Having your home burgled (yes, that’s a real word) is traumatic even if you have insurance to cover what’s stolen or the thieves don’t make off with much. Protecting your safety and sense of security is even more important than protecting your stuff. During an emergency or power outage, thieves can take advantage of downed security systems, overwhelmed law enforcement and blackouts, so take some time to make sure your home and outbuildings are secure. Here are some tips from experts, including insurance companies and ex-thieves who really know how criminals think:
- Pretend you don’t have a key and you have to get in your house. Take a walk around – how would you break in? Reinforce those weak spots.
- Make sure your front door looks well maintained and has a cylinder lock and a deadbolt.
- Dummy alarm systems are too easy for experienced thieves to spot. Invest in a high-tech system that you can monitor from your phone or laptop. However, don’t depend on this system entirely; always use common sense.
- Don’t leave your curtains and blinds open so thieves can see your expensive home theater gear or Aunt Clara’s silver tea service.
- If you have a sliding door, put a steel pole in the channel when the door is shut and locked.
- Make sure bushes or trees aren’t giving burglars the perfect cover to break in through a door or window.
- Light the outside of your house well – thieves prefer to work in the dark.
- If you have a dog, put up a “Beware” sign, even if the dog is friendly. Thieves prefer houses without dogs.
- Get a dog, even a small friendly one will deter thieves because they are naturally inclined to alert and protect their families.
- Don’t leave spare keys outside anywhere.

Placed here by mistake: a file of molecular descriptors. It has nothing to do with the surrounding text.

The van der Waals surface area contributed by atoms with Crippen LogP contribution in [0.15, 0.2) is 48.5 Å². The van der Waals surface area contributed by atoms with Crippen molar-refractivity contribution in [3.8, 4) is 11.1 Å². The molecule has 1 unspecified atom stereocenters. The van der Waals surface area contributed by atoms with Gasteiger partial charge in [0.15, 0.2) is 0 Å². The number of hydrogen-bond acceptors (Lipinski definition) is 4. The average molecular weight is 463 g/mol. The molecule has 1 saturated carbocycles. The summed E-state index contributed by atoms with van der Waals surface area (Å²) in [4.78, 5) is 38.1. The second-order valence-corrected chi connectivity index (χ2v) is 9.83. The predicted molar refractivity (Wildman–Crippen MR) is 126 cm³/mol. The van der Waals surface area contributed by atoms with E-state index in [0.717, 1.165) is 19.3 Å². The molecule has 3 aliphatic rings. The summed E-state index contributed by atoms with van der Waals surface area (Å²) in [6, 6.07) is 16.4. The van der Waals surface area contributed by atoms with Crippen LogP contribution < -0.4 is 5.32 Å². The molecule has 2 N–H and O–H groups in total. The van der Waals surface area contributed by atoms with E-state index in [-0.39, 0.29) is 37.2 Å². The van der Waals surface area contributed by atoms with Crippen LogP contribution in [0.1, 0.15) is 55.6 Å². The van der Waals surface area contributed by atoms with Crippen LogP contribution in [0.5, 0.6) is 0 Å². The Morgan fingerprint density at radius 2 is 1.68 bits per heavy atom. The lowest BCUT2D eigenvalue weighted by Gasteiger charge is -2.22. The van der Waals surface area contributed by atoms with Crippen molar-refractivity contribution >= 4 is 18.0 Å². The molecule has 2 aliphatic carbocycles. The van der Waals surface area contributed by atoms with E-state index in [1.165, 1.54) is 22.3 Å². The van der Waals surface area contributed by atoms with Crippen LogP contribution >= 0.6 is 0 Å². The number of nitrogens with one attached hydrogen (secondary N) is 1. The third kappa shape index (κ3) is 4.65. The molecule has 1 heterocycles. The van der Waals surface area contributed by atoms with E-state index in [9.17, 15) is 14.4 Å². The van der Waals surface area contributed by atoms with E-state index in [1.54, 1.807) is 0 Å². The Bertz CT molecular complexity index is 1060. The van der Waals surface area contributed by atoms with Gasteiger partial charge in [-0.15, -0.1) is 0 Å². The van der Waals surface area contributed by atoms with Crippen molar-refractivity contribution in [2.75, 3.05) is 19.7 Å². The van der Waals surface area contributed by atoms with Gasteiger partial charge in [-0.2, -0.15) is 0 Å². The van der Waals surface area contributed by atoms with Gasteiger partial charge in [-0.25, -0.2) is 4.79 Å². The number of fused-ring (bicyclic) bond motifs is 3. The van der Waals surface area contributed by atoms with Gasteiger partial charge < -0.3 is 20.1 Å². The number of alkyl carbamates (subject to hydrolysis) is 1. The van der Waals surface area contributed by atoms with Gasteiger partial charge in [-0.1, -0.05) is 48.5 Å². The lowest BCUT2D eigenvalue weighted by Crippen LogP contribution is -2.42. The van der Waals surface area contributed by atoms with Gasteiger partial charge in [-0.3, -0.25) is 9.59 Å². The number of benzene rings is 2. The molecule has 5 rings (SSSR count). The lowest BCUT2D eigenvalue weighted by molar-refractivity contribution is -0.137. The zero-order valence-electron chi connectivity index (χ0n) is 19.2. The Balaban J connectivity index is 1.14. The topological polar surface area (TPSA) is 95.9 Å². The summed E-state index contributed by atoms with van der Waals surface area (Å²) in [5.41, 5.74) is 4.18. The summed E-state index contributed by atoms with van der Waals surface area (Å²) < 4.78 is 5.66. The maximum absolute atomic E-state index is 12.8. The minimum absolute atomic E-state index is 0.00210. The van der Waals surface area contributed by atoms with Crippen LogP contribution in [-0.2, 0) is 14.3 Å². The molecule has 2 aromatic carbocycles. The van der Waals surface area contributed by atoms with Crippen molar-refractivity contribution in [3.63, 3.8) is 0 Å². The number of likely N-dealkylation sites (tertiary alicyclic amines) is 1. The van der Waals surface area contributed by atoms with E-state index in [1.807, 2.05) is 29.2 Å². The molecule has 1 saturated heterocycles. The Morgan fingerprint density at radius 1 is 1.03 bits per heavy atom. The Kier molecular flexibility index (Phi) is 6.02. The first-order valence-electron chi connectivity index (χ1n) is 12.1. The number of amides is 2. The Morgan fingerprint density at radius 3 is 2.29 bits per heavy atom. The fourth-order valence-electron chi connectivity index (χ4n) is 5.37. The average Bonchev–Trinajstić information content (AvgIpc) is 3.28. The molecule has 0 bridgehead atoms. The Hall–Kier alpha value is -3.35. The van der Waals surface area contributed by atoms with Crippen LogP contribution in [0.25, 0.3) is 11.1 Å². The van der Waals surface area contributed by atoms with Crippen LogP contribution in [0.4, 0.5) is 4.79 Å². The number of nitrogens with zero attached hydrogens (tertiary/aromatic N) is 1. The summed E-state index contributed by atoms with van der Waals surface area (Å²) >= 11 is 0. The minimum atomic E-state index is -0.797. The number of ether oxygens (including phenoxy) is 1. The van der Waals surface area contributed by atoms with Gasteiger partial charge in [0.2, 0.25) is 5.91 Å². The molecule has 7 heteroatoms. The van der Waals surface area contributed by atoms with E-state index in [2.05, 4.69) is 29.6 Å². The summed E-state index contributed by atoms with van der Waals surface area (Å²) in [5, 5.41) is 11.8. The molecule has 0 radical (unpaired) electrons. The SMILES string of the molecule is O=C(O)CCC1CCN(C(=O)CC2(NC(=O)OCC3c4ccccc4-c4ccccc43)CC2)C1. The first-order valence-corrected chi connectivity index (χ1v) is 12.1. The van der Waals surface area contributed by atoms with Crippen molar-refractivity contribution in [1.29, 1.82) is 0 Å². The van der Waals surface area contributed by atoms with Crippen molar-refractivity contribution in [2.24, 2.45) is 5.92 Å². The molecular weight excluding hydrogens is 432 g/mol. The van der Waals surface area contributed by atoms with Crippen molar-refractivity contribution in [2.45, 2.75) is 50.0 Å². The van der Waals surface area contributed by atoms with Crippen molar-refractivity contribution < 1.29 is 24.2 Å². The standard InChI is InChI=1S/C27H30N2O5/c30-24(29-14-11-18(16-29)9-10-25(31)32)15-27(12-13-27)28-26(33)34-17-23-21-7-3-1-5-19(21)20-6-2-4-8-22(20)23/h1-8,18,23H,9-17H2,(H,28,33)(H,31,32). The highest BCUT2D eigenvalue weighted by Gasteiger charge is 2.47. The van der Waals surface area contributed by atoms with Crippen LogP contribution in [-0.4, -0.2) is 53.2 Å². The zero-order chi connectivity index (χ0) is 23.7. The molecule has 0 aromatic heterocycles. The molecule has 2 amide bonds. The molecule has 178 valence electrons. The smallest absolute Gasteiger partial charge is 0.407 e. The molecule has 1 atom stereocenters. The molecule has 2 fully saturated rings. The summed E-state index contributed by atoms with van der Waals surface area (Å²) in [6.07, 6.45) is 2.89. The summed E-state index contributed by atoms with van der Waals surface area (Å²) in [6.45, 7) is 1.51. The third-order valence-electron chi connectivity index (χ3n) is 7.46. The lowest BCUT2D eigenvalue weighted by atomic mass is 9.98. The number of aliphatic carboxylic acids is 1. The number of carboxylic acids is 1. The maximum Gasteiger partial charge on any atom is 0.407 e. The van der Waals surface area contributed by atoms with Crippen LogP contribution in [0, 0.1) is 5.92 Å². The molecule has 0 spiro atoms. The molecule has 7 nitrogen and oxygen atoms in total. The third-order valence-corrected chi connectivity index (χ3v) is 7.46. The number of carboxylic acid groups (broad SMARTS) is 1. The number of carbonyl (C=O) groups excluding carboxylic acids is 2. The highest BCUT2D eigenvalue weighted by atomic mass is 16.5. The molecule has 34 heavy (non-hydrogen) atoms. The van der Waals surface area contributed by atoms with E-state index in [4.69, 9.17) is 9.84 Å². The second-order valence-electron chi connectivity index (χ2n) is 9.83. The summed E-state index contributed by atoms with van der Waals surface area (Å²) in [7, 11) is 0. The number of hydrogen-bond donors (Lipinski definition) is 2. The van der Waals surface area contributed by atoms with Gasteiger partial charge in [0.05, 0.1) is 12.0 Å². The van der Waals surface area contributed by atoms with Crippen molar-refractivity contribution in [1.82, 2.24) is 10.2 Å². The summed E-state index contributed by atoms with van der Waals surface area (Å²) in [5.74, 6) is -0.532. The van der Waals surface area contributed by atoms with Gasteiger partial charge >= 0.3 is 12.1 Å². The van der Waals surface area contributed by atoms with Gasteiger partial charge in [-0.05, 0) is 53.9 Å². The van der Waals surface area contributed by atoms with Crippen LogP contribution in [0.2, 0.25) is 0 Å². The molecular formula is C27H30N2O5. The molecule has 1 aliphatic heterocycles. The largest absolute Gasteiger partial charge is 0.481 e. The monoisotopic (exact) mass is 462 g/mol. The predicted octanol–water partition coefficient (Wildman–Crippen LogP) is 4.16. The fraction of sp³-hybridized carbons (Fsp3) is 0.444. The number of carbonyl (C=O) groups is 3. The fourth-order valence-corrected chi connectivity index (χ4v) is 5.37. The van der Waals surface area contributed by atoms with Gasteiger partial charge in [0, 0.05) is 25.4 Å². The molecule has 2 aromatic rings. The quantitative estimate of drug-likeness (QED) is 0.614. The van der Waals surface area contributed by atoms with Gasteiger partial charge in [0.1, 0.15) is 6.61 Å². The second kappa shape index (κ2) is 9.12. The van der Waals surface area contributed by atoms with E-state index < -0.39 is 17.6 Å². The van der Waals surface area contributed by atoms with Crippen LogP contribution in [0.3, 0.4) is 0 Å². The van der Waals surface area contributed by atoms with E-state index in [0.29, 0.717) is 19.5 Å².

- Don’t leave your garage door opener on the visor of your car. If your car is broken into, your address is on the paperwork in your glove box.
- If you have a ladder in a detached garage, make sure it’s padlocked to something so thieves can’t use it to break in while you’re away.
- If you buy something pricey, don’t put the boxes in the trash so it’s obvious. Break down boxes and put them in garbage bags.
- Install motion-detecting lights on the front and rear of your house and outbuildings.
If you’re going to be gone overnight or longer, you’ll need to take extra precautions:
- Have a neighbor keep an eye on things, pick up any newspapers and flyers, and take in the mail.
- If you have a house or pet-sitter that just visits once a day, have them park in back and visit at different times of day. Pet sitters that advertise on their vehicles or come on a schedule are a sure sign to thieves that you’re gone.
- Have someone mow your lawn or shovel your snow. Your house should look lived in while you are away.
- Ask a neighbor to leave a bag of their trash on your curb, or put out your trashcan, on trash day even if it’s empty.
- Rig your house to look like an insomniac lives there. Put the lights and TV on a late-night timer. If you have a TV in a bedroom, time it to come on during the late hours.